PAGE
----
Being Mortal : Medicine And What Matters

753 Words Nov 5th, 2015 4 Pages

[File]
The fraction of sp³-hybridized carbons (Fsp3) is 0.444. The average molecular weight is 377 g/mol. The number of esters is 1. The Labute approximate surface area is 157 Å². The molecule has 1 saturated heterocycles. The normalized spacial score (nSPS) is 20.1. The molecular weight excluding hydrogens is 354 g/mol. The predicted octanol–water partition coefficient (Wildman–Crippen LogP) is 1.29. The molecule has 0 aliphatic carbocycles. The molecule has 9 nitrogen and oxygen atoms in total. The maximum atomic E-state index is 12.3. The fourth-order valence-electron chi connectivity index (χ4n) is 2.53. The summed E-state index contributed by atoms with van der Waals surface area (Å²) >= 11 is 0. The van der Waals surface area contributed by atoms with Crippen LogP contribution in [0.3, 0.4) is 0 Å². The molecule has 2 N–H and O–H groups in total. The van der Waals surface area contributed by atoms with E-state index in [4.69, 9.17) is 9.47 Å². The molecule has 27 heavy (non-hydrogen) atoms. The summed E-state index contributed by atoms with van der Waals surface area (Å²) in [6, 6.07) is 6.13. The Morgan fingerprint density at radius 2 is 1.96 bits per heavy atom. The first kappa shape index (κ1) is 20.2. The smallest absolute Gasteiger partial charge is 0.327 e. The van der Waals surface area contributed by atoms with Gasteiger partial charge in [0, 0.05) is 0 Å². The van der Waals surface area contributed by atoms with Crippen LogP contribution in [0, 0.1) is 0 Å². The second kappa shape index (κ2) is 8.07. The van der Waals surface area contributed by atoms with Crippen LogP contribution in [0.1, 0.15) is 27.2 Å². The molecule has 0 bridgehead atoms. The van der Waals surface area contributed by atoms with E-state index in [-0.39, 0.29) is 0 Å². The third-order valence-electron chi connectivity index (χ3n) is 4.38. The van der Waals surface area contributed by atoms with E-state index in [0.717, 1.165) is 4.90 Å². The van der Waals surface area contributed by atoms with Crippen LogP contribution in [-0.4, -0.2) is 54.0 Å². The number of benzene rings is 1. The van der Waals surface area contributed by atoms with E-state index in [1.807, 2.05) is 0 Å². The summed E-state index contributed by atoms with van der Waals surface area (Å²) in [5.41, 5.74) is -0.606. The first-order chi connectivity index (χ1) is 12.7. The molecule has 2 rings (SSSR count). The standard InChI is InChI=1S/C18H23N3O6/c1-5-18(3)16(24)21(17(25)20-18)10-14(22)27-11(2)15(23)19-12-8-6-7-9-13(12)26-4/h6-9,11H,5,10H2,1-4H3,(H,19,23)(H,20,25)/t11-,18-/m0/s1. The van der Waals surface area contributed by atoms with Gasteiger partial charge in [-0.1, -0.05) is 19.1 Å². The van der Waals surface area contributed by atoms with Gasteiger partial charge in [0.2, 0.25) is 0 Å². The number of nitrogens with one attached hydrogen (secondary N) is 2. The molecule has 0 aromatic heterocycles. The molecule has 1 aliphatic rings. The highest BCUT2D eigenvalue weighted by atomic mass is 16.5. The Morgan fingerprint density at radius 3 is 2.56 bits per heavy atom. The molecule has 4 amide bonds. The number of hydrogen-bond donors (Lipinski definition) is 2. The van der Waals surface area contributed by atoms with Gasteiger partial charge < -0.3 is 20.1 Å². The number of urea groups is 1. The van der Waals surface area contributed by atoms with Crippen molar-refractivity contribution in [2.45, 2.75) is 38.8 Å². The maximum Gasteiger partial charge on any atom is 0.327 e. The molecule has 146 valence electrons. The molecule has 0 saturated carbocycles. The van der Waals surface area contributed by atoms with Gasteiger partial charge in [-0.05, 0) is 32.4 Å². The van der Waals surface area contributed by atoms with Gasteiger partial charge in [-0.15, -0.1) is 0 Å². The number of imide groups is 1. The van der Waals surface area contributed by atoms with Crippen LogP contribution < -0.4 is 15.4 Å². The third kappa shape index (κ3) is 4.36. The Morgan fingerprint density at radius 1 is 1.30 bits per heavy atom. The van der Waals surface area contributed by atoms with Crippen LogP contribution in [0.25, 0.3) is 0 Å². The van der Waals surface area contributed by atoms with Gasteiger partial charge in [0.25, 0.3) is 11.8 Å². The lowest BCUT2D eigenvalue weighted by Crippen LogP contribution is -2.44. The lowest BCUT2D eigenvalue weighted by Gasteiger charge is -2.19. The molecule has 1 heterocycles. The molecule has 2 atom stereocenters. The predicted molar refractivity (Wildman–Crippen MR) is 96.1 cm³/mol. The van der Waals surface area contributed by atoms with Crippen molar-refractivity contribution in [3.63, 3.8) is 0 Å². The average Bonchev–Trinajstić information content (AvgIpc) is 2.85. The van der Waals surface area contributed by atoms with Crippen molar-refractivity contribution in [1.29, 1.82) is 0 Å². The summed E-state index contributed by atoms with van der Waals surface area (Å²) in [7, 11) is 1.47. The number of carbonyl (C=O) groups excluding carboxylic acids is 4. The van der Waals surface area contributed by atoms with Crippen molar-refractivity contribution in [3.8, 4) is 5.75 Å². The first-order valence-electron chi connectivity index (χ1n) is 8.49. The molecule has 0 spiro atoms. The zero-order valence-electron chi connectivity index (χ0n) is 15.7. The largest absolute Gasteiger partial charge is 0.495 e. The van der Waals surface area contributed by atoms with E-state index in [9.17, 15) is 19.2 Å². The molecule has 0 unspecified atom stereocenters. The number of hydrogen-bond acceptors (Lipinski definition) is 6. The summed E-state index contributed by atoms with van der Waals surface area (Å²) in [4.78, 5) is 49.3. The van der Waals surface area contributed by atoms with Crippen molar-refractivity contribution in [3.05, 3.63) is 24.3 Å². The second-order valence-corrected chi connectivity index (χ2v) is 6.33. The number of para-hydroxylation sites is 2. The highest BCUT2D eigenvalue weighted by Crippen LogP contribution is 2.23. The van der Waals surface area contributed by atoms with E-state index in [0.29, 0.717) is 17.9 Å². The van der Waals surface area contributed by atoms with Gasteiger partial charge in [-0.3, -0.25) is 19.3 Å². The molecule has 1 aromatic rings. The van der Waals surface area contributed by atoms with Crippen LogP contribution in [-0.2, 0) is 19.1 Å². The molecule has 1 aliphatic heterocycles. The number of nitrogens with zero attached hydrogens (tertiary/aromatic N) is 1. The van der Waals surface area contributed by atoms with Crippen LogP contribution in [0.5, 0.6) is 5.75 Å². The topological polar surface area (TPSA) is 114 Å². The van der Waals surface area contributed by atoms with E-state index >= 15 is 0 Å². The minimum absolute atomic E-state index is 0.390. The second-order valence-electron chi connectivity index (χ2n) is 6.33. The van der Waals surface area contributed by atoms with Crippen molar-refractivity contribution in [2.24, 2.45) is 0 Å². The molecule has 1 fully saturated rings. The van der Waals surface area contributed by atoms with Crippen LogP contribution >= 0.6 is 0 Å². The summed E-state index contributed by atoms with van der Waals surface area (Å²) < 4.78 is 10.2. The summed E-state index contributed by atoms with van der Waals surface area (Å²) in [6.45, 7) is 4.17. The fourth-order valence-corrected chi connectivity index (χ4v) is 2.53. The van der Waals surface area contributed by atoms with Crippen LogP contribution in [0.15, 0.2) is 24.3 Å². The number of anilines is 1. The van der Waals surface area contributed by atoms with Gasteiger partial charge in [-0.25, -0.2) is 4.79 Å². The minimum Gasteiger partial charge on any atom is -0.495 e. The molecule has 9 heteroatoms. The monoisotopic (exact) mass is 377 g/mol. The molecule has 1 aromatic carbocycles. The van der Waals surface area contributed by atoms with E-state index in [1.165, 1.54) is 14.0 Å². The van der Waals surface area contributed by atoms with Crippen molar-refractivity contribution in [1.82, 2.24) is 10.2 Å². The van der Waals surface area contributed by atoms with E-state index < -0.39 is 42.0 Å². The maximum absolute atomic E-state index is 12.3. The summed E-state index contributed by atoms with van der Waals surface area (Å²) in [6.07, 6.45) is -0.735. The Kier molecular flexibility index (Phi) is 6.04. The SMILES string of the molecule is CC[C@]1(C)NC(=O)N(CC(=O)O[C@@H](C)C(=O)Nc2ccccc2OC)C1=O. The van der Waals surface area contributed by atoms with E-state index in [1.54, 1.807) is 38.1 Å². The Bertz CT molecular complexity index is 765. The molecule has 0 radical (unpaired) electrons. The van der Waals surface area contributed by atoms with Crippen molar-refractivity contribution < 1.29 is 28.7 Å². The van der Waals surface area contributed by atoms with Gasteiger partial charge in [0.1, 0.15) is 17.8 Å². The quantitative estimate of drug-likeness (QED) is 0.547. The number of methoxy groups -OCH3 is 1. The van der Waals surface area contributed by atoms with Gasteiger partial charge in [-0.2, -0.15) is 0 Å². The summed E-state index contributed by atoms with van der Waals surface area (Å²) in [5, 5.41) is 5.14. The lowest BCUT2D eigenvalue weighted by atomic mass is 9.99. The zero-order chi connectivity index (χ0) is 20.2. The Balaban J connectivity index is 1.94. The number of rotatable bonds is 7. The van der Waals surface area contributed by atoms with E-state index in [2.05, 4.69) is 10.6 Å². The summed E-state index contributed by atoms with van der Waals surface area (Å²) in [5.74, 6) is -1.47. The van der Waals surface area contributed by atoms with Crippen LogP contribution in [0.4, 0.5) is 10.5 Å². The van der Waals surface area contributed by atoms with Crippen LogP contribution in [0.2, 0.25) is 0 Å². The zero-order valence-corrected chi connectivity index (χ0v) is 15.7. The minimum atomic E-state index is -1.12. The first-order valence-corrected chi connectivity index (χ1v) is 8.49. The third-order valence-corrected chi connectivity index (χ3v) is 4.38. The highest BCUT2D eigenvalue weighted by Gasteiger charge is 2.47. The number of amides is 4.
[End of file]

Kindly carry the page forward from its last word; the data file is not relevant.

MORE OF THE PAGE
Atul Gawande’s book Being Mortal: Medicine and What Matters in the End presses on an extremely difficult subject: death. Gawande talks about the need to confront death and not ignore it by taking steps in having a meaningful and satisfying end. Readers say that Gawande does demand a lot from people and the book is eye opening but it does not have a guide to having a better end in life. I agree that Gawande is demanding a lot but people still to listen to him but I think Gawande does give a guide to having a more satisfying end to life though not simply. In Sovanne Koven’s review of Being Mortal she says, “Gawande offers no manifesto, no checklist, for a better end of life.” I disagree. Gawande’s whole book is a guide to death and how to lead up to it. Gawande is vague but he explains how to be more satisfied with your own end. A major part of Gawande’s book is when he tells the stories of different people. These dying people whom each have different cultures and experiences, tell a very similar story. Those of which whom are forced into a retirement home are just the opposite. One such case being Alice who went into a home because her son convinced her to. Alice’s attitude changed and she was not as happy as she once was. Alice was restricted to what she could eat, when she could leave, what she could do. It was a prison. But those who are able to live the last few years of their lives in their own homes, with their own things, in familiar surroundings tend to have a much…

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